Candidates are emerging for the two years left on Patrick Dowd's now-vacant Pittsburgh City Council seat. From Jim O'Toole's story today:
Paul McKrell, a senior aide with the Ravenstahl administration, reaffirmed his interest in running for the Democratic nomination. Some supporters of Democratic mayoral nominee Bill Peduto are lining up behind Highland Park resident Deborah Gross, the former executive director of the Greater Pittsburgh Arts Alliance.
Mr. Peduto has not taken a public position on the still-evolving race.
Rita Turpin, a recent graduate of Duquesne University Law School, also plans to seek the Democratic nomination. Ms. Turpin is the daughter of Vanessa Turpin, the Democratic chair of the 8th Ward, which is dominated by Bloomfield.
Anthony Ceoffe, the Democratic chairman of the 6th Ward, which includes Polish Hill, said several weeks ago that he, too, was interested in the seat, which he unsuccessfully sought in a race against Mr. Dowd in 2011.
Remember: council votes again in January on council president and Dowd likely would have voted against retaining Darlene Harris, who is a critic of likely mayor Bill Peduto. Whoever wins the special election could swing the council presidency either toward Harris or a Peduto ally such as Bruce Kraus. According to the Comet, her five votes (besides her own) in 2012 came from Dowd, Burgess, Kail-Smith, Lavelle and O'Connor -- so the Dowd replacement and O'Connor votes look to be the key ones come January.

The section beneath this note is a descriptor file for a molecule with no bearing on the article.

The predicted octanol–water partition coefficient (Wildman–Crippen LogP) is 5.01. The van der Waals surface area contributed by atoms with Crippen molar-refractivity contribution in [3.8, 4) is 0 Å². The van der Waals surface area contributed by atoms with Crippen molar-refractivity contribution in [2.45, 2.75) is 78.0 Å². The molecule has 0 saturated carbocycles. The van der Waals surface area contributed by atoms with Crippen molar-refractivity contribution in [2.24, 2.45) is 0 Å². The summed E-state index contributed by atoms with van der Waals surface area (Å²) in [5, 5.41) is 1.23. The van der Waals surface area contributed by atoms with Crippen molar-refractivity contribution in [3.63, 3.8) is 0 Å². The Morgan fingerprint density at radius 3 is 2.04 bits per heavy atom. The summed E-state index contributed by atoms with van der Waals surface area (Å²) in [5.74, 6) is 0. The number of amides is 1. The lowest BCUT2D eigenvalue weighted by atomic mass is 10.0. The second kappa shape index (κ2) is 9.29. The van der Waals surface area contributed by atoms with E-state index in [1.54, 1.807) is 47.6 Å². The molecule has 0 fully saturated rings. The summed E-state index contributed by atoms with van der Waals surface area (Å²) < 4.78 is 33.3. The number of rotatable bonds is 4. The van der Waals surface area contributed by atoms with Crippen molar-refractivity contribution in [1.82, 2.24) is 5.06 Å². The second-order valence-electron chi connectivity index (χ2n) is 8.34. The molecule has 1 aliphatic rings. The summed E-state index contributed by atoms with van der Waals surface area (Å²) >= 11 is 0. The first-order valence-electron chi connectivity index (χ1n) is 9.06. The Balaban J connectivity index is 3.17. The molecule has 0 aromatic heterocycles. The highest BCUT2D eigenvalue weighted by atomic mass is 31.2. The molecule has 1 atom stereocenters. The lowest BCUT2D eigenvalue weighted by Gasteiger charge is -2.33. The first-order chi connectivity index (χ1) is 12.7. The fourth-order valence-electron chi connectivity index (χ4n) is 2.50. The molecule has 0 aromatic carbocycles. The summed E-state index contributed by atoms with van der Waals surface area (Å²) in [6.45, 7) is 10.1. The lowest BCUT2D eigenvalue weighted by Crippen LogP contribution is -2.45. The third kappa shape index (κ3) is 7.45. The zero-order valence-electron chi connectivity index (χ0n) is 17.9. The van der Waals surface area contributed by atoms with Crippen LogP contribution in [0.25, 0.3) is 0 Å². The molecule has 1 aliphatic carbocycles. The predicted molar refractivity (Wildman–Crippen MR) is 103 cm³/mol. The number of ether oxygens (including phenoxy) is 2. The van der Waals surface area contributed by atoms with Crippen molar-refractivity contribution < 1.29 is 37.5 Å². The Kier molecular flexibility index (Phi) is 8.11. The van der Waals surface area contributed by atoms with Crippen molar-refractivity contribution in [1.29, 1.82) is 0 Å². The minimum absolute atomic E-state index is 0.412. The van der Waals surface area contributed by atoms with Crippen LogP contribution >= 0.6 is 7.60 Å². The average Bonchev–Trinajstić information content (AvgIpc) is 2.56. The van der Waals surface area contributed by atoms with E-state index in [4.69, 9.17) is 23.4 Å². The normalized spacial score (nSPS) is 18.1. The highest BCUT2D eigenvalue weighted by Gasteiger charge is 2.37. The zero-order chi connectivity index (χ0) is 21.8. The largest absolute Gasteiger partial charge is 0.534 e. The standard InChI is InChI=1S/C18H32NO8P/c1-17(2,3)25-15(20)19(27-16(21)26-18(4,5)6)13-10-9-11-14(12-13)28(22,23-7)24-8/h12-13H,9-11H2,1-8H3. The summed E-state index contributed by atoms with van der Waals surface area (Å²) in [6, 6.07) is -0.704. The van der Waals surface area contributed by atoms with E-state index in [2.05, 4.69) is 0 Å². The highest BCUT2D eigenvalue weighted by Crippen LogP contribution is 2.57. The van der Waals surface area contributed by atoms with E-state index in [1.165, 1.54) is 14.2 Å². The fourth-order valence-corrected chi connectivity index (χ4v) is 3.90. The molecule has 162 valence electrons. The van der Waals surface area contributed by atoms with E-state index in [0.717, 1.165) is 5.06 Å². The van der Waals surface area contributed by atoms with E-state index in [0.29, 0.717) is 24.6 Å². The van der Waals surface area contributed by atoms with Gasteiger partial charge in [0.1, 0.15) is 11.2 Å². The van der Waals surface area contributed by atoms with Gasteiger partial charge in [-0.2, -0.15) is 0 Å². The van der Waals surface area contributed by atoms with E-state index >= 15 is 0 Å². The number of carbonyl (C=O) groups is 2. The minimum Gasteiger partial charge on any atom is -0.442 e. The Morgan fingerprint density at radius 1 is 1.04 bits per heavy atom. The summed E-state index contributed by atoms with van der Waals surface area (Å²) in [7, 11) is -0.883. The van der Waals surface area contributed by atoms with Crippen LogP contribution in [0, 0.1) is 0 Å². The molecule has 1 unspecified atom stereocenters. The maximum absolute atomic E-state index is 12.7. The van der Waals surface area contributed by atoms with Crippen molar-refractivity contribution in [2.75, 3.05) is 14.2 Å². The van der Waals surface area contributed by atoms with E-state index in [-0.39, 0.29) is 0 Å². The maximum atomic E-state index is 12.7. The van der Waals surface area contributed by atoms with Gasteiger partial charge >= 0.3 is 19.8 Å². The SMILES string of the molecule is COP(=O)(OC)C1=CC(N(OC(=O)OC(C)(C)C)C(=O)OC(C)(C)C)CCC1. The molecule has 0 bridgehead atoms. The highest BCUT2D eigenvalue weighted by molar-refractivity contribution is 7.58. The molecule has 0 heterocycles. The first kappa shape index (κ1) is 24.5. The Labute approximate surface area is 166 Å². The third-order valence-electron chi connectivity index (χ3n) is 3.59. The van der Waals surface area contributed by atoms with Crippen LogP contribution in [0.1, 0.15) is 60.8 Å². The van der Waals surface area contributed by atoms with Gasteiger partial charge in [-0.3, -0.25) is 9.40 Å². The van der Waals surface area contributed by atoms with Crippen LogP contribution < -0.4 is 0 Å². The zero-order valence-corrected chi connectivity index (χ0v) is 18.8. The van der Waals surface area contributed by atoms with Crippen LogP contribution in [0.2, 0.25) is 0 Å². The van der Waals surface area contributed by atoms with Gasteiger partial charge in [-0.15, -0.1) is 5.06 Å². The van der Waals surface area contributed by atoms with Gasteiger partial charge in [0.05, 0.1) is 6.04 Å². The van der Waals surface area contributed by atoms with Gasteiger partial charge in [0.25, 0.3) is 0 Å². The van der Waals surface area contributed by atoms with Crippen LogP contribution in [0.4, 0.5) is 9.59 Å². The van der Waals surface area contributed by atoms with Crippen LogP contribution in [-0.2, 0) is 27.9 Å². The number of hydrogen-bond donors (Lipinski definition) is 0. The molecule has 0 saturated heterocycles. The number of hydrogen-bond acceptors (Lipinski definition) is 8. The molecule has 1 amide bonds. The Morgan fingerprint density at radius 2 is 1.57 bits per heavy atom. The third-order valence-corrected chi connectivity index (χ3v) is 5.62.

Fights over the council presidency largely matter to those inside Council Chambers and don't mean all that much to city residents (except when they rise to mayor after a vacancy) . . . but they do affect the tenor of relations between city council and the mayor. The year after he lost his first primary battle against Tom Murphy in 1997, Bob O'Connor was surprisingly elected council prez in a vote (engineered by Jim Ferlo) that presaged bitterness between Murphy and a bloc of O'Connor votes until the next mayor's race in 2001 (which Murphy just barely won).
Another thing to consider: the larger the field, the better it may be for the candidate endorsed by the Democratic committee. Using it, Len Bodack Jr. squeaked by with a special election win in the same district (after it was vacated by Ferlo) ten years ago in a six-candidate field.